5 Questions: Colin Firth

2 BKLOT Colin Firth
Bill Phelps

The “King’s Speech” star answers what it’s like to be on the road for Oscar before stopping at the Hollywood Walk of Fame.

Just before his Jan. 13 star ceremony on the Hollywood Walk of Fame, Colin Firth — on a promotional tour for The King’s Speech — chatted by phone from Paris.

We spoke after The King’s Speech debuted at the Telluride Film Festival. You told me after your first standing ovation there that you felt giddy. Now you’re in Paris facing more. Does this whole race to the Oscars make you feel like you’re in a whirlwind?

Yes, it’s quite giddy. But at Telluride, you’re 9,000 feet up, and you don’t know what’s altitude and what’s a half a glass of wine. For us and the audience both. People laughed so much. I said to Geoffrey [Rush], “We’re gonna have to test this at sea level” to see whether it’s just the rarefied heights.

Promoting a movie to the press — it’s like how they broke prisoners in the Korean War, by asking them the same questions over and over again. Isn’t going on the road to promotional events kind of exhausting?

There are very few I can honestly look back to and say, “I miss that.”

What have been some of the high points of the tour?

Winning the audience prize at Toronto. My 50th birthday was the day of the screening, and it’s quite an experience to hear 2,000 people sing “Happy Birthday” when you walk out onstage. Geoffrey was supposed to come out and do the Marilyn Monroe rendition of “Happy Birthday” to me, but he chickened out. I’ll get him on my 60th. I’ll hire him.

Now you’re coming back to Los Angeles to install your star on the Hollywood Walk of Fame. Do you remember that Kinks song about the Walk of Fame, “Celluloid Heroes”? It goes, “You can see all the stars as you walk down Hollywood Boulevard/Some that you recognize, some that you’ve hardly even heard of/People who worked and suffered and struggled for fame/Some who succeeded and some who suffered in vain.” You struggled for a while, but not in vain.

I feel I haven’t struggled as much as I should’ve, actually. On a grand scale, my troubles are nothing. The perks of this profession are wonderful. It’s been very, very kind to me. The disappointments I would really have to be petulant and spoiled to complain about. It’s hard enough for people to get a job; to get the share of good ones that I’ve got, I’m deeply thankful for. When I think of other people in my drama class — some of them went on to do very well, but some you haven’t heard of at all, and they were vastly more talented than I am. I’ve had more than my share of luck.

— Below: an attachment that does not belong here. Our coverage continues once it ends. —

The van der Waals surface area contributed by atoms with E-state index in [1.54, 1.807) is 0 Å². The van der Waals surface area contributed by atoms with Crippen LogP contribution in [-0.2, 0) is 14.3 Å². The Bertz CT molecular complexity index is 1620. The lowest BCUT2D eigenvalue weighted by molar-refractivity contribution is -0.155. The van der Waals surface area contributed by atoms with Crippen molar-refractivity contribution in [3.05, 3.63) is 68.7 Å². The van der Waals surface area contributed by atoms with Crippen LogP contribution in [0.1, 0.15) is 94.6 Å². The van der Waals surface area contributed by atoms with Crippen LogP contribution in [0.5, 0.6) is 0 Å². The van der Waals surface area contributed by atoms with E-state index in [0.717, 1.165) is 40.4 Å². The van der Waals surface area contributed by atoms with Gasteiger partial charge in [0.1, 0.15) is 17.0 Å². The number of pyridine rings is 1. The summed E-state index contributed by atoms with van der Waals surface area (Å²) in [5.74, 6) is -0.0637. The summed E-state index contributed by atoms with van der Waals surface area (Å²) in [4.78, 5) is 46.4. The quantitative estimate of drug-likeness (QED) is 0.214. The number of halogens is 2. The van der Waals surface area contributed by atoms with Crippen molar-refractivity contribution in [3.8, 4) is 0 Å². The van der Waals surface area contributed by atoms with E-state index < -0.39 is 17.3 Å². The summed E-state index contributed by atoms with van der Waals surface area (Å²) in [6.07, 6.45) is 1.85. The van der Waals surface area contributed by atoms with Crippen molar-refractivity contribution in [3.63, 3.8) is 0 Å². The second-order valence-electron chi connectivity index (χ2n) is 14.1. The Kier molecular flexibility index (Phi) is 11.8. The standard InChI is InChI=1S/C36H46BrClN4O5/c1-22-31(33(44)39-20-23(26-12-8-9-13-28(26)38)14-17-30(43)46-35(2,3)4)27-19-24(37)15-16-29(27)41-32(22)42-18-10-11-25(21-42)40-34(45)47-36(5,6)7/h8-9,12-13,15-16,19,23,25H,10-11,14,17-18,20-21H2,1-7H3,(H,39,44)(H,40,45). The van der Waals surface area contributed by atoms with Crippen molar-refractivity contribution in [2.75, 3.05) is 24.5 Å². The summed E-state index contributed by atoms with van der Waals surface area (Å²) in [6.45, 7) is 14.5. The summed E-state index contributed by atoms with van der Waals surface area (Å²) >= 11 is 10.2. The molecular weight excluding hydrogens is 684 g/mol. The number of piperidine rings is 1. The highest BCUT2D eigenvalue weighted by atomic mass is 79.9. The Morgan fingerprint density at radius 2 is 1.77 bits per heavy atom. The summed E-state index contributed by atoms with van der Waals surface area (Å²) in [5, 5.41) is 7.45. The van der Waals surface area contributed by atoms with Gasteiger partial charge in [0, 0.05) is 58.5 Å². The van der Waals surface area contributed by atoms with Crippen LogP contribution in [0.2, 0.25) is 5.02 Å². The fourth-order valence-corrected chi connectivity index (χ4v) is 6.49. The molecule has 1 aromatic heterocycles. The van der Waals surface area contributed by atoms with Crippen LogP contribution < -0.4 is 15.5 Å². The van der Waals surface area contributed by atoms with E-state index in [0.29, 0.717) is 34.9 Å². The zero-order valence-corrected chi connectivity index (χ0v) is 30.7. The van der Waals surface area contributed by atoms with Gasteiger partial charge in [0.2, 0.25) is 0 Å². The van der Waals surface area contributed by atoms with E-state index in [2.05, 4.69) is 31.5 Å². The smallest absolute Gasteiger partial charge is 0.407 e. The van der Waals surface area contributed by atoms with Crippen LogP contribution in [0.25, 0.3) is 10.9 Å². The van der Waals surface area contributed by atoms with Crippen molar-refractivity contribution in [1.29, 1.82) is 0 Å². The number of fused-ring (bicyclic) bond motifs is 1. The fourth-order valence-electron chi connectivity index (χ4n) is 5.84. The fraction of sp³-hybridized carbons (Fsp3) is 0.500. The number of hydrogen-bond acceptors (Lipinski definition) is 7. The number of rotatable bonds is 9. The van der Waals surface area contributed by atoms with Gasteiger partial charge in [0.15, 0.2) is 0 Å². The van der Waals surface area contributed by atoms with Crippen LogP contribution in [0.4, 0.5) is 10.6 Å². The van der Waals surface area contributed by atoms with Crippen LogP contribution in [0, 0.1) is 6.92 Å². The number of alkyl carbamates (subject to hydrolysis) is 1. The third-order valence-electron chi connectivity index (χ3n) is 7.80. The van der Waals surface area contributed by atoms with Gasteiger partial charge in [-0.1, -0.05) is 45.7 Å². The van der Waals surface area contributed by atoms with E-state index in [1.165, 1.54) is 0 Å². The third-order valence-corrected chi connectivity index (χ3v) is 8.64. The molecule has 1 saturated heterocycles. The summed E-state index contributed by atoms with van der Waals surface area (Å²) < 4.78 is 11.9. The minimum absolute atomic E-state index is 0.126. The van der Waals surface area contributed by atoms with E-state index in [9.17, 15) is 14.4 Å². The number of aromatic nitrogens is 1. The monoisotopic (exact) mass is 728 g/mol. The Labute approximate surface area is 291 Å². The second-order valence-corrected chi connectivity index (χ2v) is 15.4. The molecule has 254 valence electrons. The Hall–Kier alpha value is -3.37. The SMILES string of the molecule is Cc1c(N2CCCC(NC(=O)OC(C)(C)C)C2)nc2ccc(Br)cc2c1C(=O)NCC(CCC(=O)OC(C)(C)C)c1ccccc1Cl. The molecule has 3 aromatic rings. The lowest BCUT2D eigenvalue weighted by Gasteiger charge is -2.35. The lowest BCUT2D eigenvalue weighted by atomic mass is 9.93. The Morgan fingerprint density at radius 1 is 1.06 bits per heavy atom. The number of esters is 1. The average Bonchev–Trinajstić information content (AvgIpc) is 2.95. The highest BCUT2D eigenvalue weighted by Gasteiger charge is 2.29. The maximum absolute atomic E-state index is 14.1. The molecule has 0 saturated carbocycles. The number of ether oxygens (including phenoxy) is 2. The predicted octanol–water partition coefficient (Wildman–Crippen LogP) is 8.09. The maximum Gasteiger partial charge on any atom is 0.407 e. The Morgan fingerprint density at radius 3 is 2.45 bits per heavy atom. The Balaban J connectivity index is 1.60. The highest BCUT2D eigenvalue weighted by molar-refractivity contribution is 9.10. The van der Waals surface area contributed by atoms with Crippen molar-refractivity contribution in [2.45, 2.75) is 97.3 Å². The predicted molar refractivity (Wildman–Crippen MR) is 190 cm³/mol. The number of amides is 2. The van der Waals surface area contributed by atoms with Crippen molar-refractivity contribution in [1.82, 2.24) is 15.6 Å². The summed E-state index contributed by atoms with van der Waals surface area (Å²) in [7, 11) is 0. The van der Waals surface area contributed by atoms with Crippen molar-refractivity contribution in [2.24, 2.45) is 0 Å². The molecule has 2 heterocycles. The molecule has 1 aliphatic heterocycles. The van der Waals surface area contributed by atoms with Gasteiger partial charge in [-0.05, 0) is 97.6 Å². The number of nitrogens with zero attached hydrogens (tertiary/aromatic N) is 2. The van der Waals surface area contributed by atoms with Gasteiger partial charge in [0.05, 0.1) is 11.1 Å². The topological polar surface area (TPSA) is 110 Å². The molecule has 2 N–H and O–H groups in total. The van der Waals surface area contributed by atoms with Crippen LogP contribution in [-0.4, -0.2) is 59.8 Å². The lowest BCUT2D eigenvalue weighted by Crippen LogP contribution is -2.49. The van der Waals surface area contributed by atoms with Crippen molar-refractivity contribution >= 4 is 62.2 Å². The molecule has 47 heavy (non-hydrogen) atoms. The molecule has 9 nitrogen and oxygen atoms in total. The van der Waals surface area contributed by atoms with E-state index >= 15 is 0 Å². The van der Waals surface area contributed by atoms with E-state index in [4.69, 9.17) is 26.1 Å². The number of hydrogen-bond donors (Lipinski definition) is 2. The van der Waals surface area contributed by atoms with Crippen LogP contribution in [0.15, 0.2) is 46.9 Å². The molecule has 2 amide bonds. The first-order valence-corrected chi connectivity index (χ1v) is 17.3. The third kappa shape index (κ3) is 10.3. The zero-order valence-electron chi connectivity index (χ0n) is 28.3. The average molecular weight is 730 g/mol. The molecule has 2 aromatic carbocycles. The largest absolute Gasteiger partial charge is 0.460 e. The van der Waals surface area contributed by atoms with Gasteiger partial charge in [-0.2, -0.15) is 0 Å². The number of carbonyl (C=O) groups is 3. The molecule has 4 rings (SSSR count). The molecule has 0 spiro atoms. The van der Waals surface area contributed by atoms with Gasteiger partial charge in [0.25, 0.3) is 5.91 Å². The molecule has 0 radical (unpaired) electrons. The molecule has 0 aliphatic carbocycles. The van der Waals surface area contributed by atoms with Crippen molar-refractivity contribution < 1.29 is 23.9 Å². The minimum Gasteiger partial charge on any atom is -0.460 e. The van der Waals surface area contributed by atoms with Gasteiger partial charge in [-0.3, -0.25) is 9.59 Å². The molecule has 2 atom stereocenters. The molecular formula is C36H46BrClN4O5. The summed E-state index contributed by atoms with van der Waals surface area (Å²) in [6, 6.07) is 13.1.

Finally, any favorite films this year?

Toy Story 3 is one of the best. It’s great that they’re making movies for people with children ... and getting screeners is one the great perks of the business.          



Bill Haydon in Tinker, Tailor, Soldier, Spy (2011)
“There’s no better character — he’s like a Russian doll, with one doll nesting inside another inside another.”

George VI in The King’s Speech (2010)
“He’s a man struggling for dignity when in fact he feels humiliated and very exposed by his speech problem.”

George Falconer in A Single Man (2009)
“Without it ever having been demonstrative, he experiences everything you can in one day. His dignity and his sorrow, bent on hating himself. It invites a certain tenderness. He has the vulnerability of a child but always striving for grace.”

Walker and Ned in Three Days of Rain (London’s Donmare Warehouse, 1999)
“I played two characters in there, and they both qualify.”

Astin in Harold Pinter’s The Caretaker (London’s Comedy Theatre, 1991)
“Pinter did feel he was a genius, but he looked at the play as something
he had to discover along with the rest of us. To be in the hands of the one who gave birth to your character is wonderful.”